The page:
Jewish World Review July 29, 2004 / 11 Menachem-Av, 5764
Rheta Grimsley Johnson
Honorariums from the heart are best
Nobody does table arrangements as well as retired teachers, who, I presume, hone their artistic skills on bulletin boards and class murals and the smiley faces for A-plus papers.
And so recently, when I spoke to a meeting of Mississippi retired teachers, I came home with not one, but three gorgeous flower arrangements, the day's centerpieces. The teachers had emptied their own gardens and created huge, heaping displays to brighten the restaurant where the meeting was held.
For an entire week my home was transformed a veritable garden of blue hydrangea and Queen Anne's lace and day lilies the color of new school buses.
That gift of flowers was one of the best honorariums I have ever received for public speaking.
The all-time best might be the walking cane made from a horse apple tree, also known in these parts as a bodock tree. The cane was polished and had a rubber tip. It was not only beautiful, but useful. It comes in handy for threatening my dogs. They, of course, studiously ignore both my empty threats and the cane.
When you write a newspaper column for several decades, people see your face above the words and can't help but think of you when it's time to engage a public speaker. It doesn't matter one whit that you're no good at speaking; most clubs don't require a good speaker, simply a live one.
Most clubs don't have budgets to pay speakers, which might be just as well. With certain organizations, pay might be a conflict of interest for a newspaper person.
So usually I don't quibble about honorariums; I just show up if the group is one I admire, or if I owe a favor to the program chairman, or both.
Somebody on TV speculated that former President Bill Clinton is losing money while promoting his new book because he makes $10 million a year giving speeches. I thought a lot about that. I could promote a book and not lose.
While I have received pretty good money for a few speeches, most of the time my honorarium is something far more interesting than a check. I've been privileged to receive everything from handmade ceramic fruit in a bowl the banana was particularly real-looking to a purple jogging suit.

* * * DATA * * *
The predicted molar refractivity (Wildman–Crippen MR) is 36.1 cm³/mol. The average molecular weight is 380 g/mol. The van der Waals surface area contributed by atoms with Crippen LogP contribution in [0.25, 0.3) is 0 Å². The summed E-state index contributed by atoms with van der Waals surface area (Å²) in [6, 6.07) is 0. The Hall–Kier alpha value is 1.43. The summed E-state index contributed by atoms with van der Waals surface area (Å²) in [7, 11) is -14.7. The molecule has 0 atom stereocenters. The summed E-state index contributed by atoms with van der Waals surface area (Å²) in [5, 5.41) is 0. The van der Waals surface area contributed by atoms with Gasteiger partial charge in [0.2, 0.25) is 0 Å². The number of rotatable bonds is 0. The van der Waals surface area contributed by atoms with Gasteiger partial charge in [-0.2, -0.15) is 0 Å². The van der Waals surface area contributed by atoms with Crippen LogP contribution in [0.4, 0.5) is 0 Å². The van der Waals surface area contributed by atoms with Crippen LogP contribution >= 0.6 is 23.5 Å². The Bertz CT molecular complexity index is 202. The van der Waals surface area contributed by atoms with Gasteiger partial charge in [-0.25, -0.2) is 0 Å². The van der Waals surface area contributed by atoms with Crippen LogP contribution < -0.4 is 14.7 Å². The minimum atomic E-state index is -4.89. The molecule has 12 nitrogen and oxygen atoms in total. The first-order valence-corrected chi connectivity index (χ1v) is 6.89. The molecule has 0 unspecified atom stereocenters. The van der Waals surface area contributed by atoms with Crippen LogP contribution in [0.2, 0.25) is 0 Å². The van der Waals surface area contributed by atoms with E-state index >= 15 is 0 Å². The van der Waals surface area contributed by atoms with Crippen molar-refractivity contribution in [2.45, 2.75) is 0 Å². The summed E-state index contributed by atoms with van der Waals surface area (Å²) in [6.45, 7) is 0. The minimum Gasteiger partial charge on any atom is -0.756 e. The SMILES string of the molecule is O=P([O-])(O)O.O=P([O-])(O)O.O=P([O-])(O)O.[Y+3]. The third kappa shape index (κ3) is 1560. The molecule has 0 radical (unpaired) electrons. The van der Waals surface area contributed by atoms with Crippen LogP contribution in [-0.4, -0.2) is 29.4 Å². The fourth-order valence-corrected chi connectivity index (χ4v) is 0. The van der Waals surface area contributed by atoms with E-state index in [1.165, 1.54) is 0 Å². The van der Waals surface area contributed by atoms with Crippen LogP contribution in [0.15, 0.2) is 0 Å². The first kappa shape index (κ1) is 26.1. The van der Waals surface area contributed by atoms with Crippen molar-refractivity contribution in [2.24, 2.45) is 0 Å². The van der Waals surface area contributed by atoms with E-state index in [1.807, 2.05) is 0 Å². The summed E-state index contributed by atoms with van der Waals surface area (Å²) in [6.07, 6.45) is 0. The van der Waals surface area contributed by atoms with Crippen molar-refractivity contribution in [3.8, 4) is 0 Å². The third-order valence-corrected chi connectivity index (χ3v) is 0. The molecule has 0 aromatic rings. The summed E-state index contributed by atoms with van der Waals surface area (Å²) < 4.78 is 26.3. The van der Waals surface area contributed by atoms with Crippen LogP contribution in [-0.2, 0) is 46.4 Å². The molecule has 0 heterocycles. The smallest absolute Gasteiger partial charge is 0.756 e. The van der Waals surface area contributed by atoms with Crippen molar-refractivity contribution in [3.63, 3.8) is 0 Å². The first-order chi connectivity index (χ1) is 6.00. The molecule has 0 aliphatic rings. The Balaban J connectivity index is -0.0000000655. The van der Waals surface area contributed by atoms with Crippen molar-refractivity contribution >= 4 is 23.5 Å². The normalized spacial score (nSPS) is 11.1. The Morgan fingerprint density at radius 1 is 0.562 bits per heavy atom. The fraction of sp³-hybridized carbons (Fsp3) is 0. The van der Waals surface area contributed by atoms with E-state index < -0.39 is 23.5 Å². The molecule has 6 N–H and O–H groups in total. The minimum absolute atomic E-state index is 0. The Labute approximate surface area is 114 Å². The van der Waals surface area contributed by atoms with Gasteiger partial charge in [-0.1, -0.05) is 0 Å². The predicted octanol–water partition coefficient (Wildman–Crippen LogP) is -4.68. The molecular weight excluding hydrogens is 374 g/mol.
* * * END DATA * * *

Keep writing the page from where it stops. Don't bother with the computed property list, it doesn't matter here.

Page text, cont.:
One great speech gift was a beautiful needlepoint pillow made by a woman who had heard me speak before. I had mentioned my favorite song title and said that if I could needlepoint, I'd needlepoint those words.
That sweet woman had the pillow ready for me next appearance, the precious words in turquoise against a nice ivory background: "If You Don't Leave Me Alone I'll Find Someone Who Will."
Most newspapers have a rule against employees accepting gifts worth more than $10 or so. The newspapers know their own pay scales and figure we're cheaply bought.
But sometimes readers send me such wonderful items I can't bring myself to refuse them. Assigning a value to most would be impossible anyhow. They are priceless to me.
One Alabama man made me a mosaic garden steppingstone, replete with my initials, two pencils and an Auburn University insignia.
A Tennessee artisan sent me a miniature version of the wooden chair that goes inside each of his handmade boats.
A Fairhope, Ala., artist sent me a dogwood bloom he had carved out of wood; he carves tombstones. I lost his address before I could thank him, something that's always bothered me.
I get lots of books, everything from cookbooks to poetry collections. Many of the cookbooks I take to Pat at the post office; she collects them. I try to read every book I receive because I know how hard it is to write one.
A Memphis nurseryman once sent me a stick with a ball of dirt wrapped in a net on one end, an ugly-looking gift to get by mail or otherwise.
I planted the stick in the front yard, ball end down, and today it's a beautiful, full-grown Japanese magnolia that gives me joy and shade every day of my life.
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07/22/04: Something cold, something new
07/15/04: The simple life, Cajun style
07/08/04: You simply didn't strike out on family vacation in a dirty Buick
07/02/04: I fuss and cuss but know where my heart is
© 2004, Rheta Grimsley Johnson Distributed by King Features Syndicate